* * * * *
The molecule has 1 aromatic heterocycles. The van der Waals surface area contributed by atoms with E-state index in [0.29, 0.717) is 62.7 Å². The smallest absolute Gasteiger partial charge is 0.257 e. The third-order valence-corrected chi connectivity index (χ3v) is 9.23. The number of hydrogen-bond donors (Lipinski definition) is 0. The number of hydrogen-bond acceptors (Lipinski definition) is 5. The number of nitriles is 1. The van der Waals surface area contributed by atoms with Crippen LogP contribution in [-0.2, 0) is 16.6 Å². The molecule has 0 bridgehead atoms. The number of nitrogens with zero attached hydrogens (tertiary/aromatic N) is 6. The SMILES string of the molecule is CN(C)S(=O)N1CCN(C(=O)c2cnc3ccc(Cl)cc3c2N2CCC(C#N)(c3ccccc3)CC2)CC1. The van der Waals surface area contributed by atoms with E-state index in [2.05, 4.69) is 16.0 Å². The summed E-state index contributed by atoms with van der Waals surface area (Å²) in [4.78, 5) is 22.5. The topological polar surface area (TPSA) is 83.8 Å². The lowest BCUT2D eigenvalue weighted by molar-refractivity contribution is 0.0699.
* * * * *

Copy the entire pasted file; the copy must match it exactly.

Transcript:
The molecule has 1 aromatic heterocycles. The van der Waals surface area contributed by atoms with E-state index in [0.29, 0.717) is 62.7 Å². The smallest absolute Gasteiger partial charge is 0.257 e. The third-order valence-corrected chi connectivity index (χ3v) is 9.23. The number of hydrogen-bond donors (Lipinski definition) is 0. The number of hydrogen-bond acceptors (Lipinski definition) is 5. The number of nitriles is 1. The van der Waals surface area contributed by atoms with Crippen LogP contribution in [-0.2, 0) is 16.6 Å². The molecule has 0 bridgehead atoms. The number of nitrogens with zero attached hydrogens (tertiary/aromatic N) is 6. The SMILES string of the molecule is CN(C)S(=O)N1CCN(C(=O)c2cnc3ccc(Cl)cc3c2N2CCC(C#N)(c3ccccc3)CC2)CC1. The van der Waals surface area contributed by atoms with E-state index in [2.05, 4.69) is 16.0 Å². The summed E-state index contributed by atoms with van der Waals surface area (Å²) in [4.78, 5) is 22.5. The topological polar surface area (TPSA) is 83.8 Å². The lowest BCUT2D eigenvalue weighted by molar-refractivity contribution is 0.0699.